By David Bird
Not much, at first blush. But these bald carrion-eaters do play a vital ecological role. Beyond that, they’re — well — extraordinary.
If I had to choose the ultimate harbinger of spring east of British Columbia’s coastline, would it be the proverbial American robin or eastern bluebird? Surprisingly, the turkey vulture easily gets my vote. Once the weather warms up enough to allow these bareheaded scavengers to find carrion, you know winter is over. So, keep your eyes open for large blackish birds wheeling about in lazy circles with wings held up in a slight V-shape. If you see them, you are looking at “TVs.” You might not cherish the moment — turkey vultures are far from attractive, both in looks and habits — but do appreciate it. They are extraordinary birds.
THERE’S BAD NEWS AND GOOD NEWS
Three decades ago, seeing TVs in towns and cities was a rarity. Today, it is common to spot them soaring over city skyscrapers all summer long. Not everybody’s happy about it, though. Roosting flocks, for example, are known to peck and claw at construction surfaces such as roof shingles. (Keith Bildstein of Hawk Mountain Sanctuary in Pennsylvania, an expert on turkey vultures, suggests that they probably do it to strengthen their neck muscles for tearing at tough carcass hides.)
You may also see other annoying behaviours, such as desecrating cemeteries — presumably at play — by tearing garlands and ribbons off gravestones. Or defecating and regurgitating on equipment in playgrounds or on other structures. None of this is pleasant stuff, but TVs do have an upside. With some of the toughest guts found in nature, they can digest bacteria and microbes on rotting flesh that would kill other animals, thus removing toxins from local environments.
WHAT WILL TURKEY VULTURES EAT, ANYWAY?
Well, just about anything edible. If domestic or wild carrion — including dead fish on shorelines — is not available, they will switch to rotting pumpkins, grapes and other fruit. In a pinch, feces of coyotes, cows and sea lions will do. If the thick skin of fresh carrion is too tough for them to tear open, TVs will wait for the carcass to turn putrid or to be ripped open by other larger scavengers. TVs do have some standards, though. When eating skunks, though, they often leave the scent glands.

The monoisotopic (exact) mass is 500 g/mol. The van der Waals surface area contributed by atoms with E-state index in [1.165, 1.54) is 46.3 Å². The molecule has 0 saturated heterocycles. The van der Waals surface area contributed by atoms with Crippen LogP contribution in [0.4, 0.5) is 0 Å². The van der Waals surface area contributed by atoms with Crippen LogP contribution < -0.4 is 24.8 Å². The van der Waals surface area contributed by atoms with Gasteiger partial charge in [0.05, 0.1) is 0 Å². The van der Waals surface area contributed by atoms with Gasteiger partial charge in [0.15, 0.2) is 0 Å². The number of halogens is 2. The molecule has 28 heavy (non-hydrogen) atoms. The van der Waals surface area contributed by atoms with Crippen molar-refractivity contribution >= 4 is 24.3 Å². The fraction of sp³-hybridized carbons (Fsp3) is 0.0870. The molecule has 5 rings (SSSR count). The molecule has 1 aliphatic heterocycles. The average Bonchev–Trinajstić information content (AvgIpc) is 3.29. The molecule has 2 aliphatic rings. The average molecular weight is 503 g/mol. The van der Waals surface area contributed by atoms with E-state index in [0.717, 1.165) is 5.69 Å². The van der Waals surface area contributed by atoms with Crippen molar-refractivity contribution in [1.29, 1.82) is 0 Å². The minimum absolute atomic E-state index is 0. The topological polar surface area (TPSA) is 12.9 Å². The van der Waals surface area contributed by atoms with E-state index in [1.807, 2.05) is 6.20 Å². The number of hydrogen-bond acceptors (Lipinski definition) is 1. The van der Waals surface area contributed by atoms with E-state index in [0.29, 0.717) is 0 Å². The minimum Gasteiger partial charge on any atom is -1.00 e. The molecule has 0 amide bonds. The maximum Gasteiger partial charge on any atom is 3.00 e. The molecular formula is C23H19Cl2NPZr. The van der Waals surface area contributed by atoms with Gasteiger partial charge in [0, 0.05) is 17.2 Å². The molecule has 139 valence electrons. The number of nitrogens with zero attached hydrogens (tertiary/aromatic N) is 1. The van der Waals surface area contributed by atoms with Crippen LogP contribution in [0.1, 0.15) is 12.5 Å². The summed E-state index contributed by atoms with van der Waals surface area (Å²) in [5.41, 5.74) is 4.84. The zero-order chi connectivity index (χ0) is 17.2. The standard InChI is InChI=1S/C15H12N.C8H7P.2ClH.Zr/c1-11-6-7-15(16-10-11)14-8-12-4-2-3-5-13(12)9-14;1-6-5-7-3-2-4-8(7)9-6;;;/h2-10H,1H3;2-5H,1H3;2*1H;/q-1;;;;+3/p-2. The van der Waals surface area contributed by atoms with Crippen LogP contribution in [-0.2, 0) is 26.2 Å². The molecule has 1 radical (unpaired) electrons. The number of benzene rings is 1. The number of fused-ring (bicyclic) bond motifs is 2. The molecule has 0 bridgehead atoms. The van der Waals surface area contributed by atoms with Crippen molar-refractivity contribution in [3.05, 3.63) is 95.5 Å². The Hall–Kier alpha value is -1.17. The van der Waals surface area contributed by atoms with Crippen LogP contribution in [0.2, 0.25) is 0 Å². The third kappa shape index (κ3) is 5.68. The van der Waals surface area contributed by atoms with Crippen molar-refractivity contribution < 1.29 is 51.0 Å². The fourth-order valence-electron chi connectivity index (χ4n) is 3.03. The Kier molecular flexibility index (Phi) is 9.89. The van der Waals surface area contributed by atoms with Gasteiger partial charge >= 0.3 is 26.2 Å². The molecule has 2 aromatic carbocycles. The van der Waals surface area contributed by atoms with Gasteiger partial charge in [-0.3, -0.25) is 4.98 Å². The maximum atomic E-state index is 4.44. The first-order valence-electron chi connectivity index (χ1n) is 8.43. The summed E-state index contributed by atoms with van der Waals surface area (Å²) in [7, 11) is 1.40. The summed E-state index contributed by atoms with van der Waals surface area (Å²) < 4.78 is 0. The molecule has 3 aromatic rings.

TVs have also been known to kill prey, but usually they choose weak individuals like grouse chicks, heron nestlings, turtle hatchlings or sickly chickens. Unfortunately, in recent years, they have also been learning bad habits from their close cousins, black vultures, which are well known for pecking out the eyes from newborn lambs.
WAIT. THERE’S MORE
Other adorable TV behaviours include defecating down their legs with acidic feces and urine powerful enough to kill the copious bacteria frequenting carcasses. TVs also play dead and automatically vomit when confronted by a predator. Regurgitating their food presumably lightens their load for an easier escape, but the vomit is also one of most foul-smelling substances known to humans. I know this from personal experience.
But not all of their characteristics are so gruesome. For instance, while TVs undoubtedly use vision to forage, they also have welldeveloped olfactory organs, placing them in the top 10 of all bird species that use olfaction to detect odours from food. If you wish to know more about these intriguing creatures, check out Debra Toor’s cute little book “Survival Secrets of Turkey Vultures,” published by Guardian Angel Publishing, Inc.